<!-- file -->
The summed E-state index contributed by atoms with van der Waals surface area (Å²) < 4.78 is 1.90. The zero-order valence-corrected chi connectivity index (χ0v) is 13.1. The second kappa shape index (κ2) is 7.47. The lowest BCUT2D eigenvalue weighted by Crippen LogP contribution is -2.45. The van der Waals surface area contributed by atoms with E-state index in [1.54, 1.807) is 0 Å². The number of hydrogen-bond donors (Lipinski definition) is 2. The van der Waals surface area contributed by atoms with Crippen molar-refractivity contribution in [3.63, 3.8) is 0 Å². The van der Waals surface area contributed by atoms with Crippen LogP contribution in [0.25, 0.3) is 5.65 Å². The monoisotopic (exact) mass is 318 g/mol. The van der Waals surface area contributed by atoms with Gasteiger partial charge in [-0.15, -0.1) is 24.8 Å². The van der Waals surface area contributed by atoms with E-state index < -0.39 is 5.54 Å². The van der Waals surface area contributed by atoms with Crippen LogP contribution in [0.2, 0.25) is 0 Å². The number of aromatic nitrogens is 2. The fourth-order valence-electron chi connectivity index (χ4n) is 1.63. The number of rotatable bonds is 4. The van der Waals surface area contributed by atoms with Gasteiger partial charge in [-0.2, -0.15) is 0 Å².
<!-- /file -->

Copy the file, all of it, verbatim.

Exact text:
The summed E-state index contributed by atoms with van der Waals surface area (Å²) < 4.78 is 1.90. The zero-order valence-corrected chi connectivity index (χ0v) is 13.1. The second kappa shape index (κ2) is 7.47. The lowest BCUT2D eigenvalue weighted by Crippen LogP contribution is -2.45. The van der Waals surface area contributed by atoms with E-state index in [1.54, 1.807) is 0 Å². The number of hydrogen-bond donors (Lipinski definition) is 2. The van der Waals surface area contributed by atoms with Crippen molar-refractivity contribution in [3.63, 3.8) is 0 Å². The van der Waals surface area contributed by atoms with Crippen LogP contribution in [0.25, 0.3) is 5.65 Å². The monoisotopic (exact) mass is 318 g/mol. The van der Waals surface area contributed by atoms with Gasteiger partial charge in [-0.15, -0.1) is 24.8 Å². The van der Waals surface area contributed by atoms with E-state index < -0.39 is 5.54 Å². The van der Waals surface area contributed by atoms with Crippen LogP contribution in [0.2, 0.25) is 0 Å². The number of aromatic nitrogens is 2. The fourth-order valence-electron chi connectivity index (χ4n) is 1.63. The number of rotatable bonds is 4. The van der Waals surface area contributed by atoms with Gasteiger partial charge in [-0.2, -0.15) is 0 Å².